I yawn myself awake, self-satisfied that I’ve managed to get a decent night’s sleep, jet lag be damned. Tummy rumbling for breakfast, I arise to shower and head out, errantly glancing at my watch as I peel back the covers. Oops. It’s 1 a.m. Blech. Not to belabor the point, but this was a first glance into what the European attendees have over us Americans: sleep. If you’re thinking of attending next year, do yourself a favor and come early. Acclimate. Have a stroll into town. Feel human. It makes all the difference.

Once camp began, it was basically all-day clinics, augmented with much informal hanging. I couldn’t possibly cover the full breadth of the material on offer from the amazing array of clinicians, so I’ll touch on the stuff that touched me most.

John Patitucci

Interestingly, bass virtuoso John Patitucci focused his clinic session on rhythm. “The truth is, nothing else matters comparatively,” he told students at Warwick’s annual bass event.

Of the many big-time pros who double on acoustic and electric, John Patitucci is the gold standard. His resume is as broad and extensive as his knowledge is deep. From Chick Corea to the L.A. session scene to Wayne Shorter, few bass players exude the skill, versatility, and positive spirit of a true professional like Patitucci.

Interestingly, for someone as well-versed in harmony and its application in jazz and classical music, Patitucci’s clinic primarily focused on rhythm. “Rhythm is essential,” he said. “Most players simply don’t pay as much attention to developing their rhythmic skills as they do theory. But the truth is, nothing else matters comparatively.” Patitucci marked Wayne Shorter cohort Danilo Pérez as a major influence on his own rhythmic development. The Grammy-winning Panamanian pianist is a master of the syncopated, complex rhythms of Latin America. Said Patitucci, “Before I started to hang with Danilo, I could play Afro-Cuban pretty good, but in my heart, I knew it wasn’t totally happening. He turned me on to really digging into clave and understanding how it works in an ensemble.”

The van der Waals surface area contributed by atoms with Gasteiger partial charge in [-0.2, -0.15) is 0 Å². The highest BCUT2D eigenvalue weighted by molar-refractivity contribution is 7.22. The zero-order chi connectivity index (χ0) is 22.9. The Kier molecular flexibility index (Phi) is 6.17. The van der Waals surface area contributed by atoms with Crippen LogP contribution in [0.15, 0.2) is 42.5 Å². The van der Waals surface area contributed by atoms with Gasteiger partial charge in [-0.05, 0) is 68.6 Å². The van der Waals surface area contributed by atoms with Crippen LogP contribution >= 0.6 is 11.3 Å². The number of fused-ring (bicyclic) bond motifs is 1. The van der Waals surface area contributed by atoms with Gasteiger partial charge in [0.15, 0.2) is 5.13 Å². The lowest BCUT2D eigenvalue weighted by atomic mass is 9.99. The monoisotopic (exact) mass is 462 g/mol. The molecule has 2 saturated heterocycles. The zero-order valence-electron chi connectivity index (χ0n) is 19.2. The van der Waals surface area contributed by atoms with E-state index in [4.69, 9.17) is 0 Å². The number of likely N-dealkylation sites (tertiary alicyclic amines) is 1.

“A player needs to have a great feel,” he continued. “To lay down a big wide beat that’s easy to build on, you have to know when to play straight, when to play a swing or triplet feel, and when to play a combination of the two. Ask yourself, can you play in a wide variety of tempos and make them all feel great?”

Patitucci went on to describe the woodshed habits that make a player get better. “Transcribe great bass lines from recordings. Use your ears and memorize the lines. Listen to Bach. We also need to develop our ears to respond to harmony quickly, intuitively, and emotionally. Rhythm and harmony influence each other in subtle ways. You can always hear the difference in drummers who respond to the harmonic shifts in the music, as opposed to the ones who play a particular beat no matter what happens around them.”

Moving into the harmonic realm, Patitucci stressed the importance of total fretboard awareness. Fig. 1 shows a brief melodic minor exercise he shared with the class. One powerful tip he offered was using triads as a way to avoid the scalar rut. In the case of G melodic minor, for example, instead of playing a scale-based line, consider the tonality as the combination of three triads: G minor, C major, and D major. It’s an excellent way to create more interesting and dynamic lines.